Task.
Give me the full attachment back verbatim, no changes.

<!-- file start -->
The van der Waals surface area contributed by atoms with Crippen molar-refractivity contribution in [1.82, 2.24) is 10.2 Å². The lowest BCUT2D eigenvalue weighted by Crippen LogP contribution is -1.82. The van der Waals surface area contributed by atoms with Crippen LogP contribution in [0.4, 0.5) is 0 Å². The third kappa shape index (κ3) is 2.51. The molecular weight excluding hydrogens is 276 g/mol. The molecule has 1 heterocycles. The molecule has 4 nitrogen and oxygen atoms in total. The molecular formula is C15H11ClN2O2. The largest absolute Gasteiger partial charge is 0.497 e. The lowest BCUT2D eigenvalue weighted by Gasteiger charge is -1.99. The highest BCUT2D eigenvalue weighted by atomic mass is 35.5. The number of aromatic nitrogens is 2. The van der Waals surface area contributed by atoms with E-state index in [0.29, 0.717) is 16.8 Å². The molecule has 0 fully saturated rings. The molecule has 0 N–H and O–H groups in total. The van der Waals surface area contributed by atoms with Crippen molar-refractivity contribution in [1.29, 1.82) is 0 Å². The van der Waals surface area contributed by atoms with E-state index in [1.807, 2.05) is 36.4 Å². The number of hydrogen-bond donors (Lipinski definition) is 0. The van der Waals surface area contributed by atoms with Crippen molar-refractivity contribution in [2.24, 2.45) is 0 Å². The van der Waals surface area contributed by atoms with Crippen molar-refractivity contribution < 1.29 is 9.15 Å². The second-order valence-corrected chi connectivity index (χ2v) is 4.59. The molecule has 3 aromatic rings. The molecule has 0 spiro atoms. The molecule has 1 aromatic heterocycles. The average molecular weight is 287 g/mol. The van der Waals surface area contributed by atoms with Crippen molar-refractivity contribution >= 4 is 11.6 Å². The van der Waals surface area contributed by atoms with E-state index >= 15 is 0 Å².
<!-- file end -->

The van der Waals surface area contributed by atoms with Crippen molar-refractivity contribution in [1.82, 2.24) is 10.2 Å². The lowest BCUT2D eigenvalue weighted by Crippen LogP contribution is -1.82. The van der Waals surface area contributed by atoms with Crippen LogP contribution in [0.4, 0.5) is 0 Å². The third kappa shape index (κ3) is 2.51. The molecular weight excluding hydrogens is 276 g/mol. The molecule has 1 heterocycles. The molecule has 4 nitrogen and oxygen atoms in total. The molecular formula is C15H11ClN2O2. The largest absolute Gasteiger partial charge is 0.497 e. The lowest BCUT2D eigenvalue weighted by Gasteiger charge is -1.99. The highest BCUT2D eigenvalue weighted by atomic mass is 35.5. The number of aromatic nitrogens is 2. The van der Waals surface area contributed by atoms with E-state index in [0.29, 0.717) is 16.8 Å². The molecule has 0 fully saturated rings. The molecule has 0 N–H and O–H groups in total. The van der Waals surface area contributed by atoms with Crippen molar-refractivity contribution in [1.29, 1.82) is 0 Å². The van der Waals surface area contributed by atoms with E-state index in [1.807, 2.05) is 36.4 Å². The number of hydrogen-bond donors (Lipinski definition) is 0. The van der Waals surface area contributed by atoms with Crippen molar-refractivity contribution in [2.24, 2.45) is 0 Å². The van der Waals surface area contributed by atoms with Crippen molar-refractivity contribution < 1.29 is 9.15 Å². The second-order valence-corrected chi connectivity index (χ2v) is 4.59. The molecule has 3 aromatic rings. The molecule has 0 spiro atoms. The molecule has 1 aromatic heterocycles. The average molecular weight is 287 g/mol. The van der Waals surface area contributed by atoms with Crippen molar-refractivity contribution >= 4 is 11.6 Å². The van der Waals surface area contributed by atoms with E-state index >= 15 is 0 Å².